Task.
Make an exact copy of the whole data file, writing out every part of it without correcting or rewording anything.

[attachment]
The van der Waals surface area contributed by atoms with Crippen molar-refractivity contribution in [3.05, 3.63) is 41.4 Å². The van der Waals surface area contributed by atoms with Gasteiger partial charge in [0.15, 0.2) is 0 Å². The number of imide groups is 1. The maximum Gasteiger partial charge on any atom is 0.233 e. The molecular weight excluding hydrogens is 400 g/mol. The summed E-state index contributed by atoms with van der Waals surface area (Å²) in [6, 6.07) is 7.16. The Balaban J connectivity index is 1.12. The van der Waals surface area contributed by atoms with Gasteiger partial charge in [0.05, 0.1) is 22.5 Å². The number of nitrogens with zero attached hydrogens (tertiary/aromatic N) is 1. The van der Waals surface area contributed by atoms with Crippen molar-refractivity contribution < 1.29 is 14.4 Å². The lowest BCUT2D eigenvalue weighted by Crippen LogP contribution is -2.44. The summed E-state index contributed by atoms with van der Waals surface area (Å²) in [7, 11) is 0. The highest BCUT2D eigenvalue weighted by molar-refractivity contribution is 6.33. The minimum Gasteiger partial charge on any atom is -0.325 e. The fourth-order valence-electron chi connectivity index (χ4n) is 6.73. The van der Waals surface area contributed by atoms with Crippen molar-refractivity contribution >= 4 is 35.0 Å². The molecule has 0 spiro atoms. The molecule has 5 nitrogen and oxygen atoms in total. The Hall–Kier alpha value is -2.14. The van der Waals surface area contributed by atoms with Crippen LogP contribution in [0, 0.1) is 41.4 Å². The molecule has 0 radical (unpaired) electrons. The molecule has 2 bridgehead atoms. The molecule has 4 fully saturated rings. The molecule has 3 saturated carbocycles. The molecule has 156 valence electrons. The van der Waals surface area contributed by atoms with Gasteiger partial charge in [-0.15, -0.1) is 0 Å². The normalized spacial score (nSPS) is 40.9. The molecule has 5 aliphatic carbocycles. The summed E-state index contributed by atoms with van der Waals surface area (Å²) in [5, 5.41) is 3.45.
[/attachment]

The van der Waals surface area contributed by atoms with Crippen molar-refractivity contribution in [3.05, 3.63) is 41.4 Å². The van der Waals surface area contributed by atoms with Gasteiger partial charge in [0.15, 0.2) is 0 Å². The number of imide groups is 1. The maximum Gasteiger partial charge on any atom is 0.233 e. The molecular weight excluding hydrogens is 400 g/mol. The summed E-state index contributed by atoms with van der Waals surface area (Å²) in [6, 6.07) is 7.16. The Balaban J connectivity index is 1.12. The van der Waals surface area contributed by atoms with Gasteiger partial charge in [0.05, 0.1) is 22.5 Å². The number of nitrogens with zero attached hydrogens (tertiary/aromatic N) is 1. The van der Waals surface area contributed by atoms with Crippen molar-refractivity contribution < 1.29 is 14.4 Å². The lowest BCUT2D eigenvalue weighted by Crippen LogP contribution is -2.44. The summed E-state index contributed by atoms with van der Waals surface area (Å²) in [7, 11) is 0. The highest BCUT2D eigenvalue weighted by molar-refractivity contribution is 6.33. The minimum Gasteiger partial charge on any atom is -0.325 e. The fourth-order valence-electron chi connectivity index (χ4n) is 6.73. The van der Waals surface area contributed by atoms with Crippen molar-refractivity contribution >= 4 is 35.0 Å². The molecule has 0 spiro atoms. The molecule has 5 nitrogen and oxygen atoms in total. The Hall–Kier alpha value is -2.14. The van der Waals surface area contributed by atoms with Crippen LogP contribution in [0, 0.1) is 41.4 Å². The molecule has 0 radical (unpaired) electrons. The molecule has 2 bridgehead atoms. The molecule has 4 fully saturated rings. The molecule has 3 saturated carbocycles. The molecule has 156 valence electrons. The van der Waals surface area contributed by atoms with Gasteiger partial charge in [-0.15, -0.1) is 0 Å². The normalized spacial score (nSPS) is 40.9. The molecule has 5 aliphatic carbocycles. The summed E-state index contributed by atoms with van der Waals surface area (Å²) in [5, 5.41) is 3.45.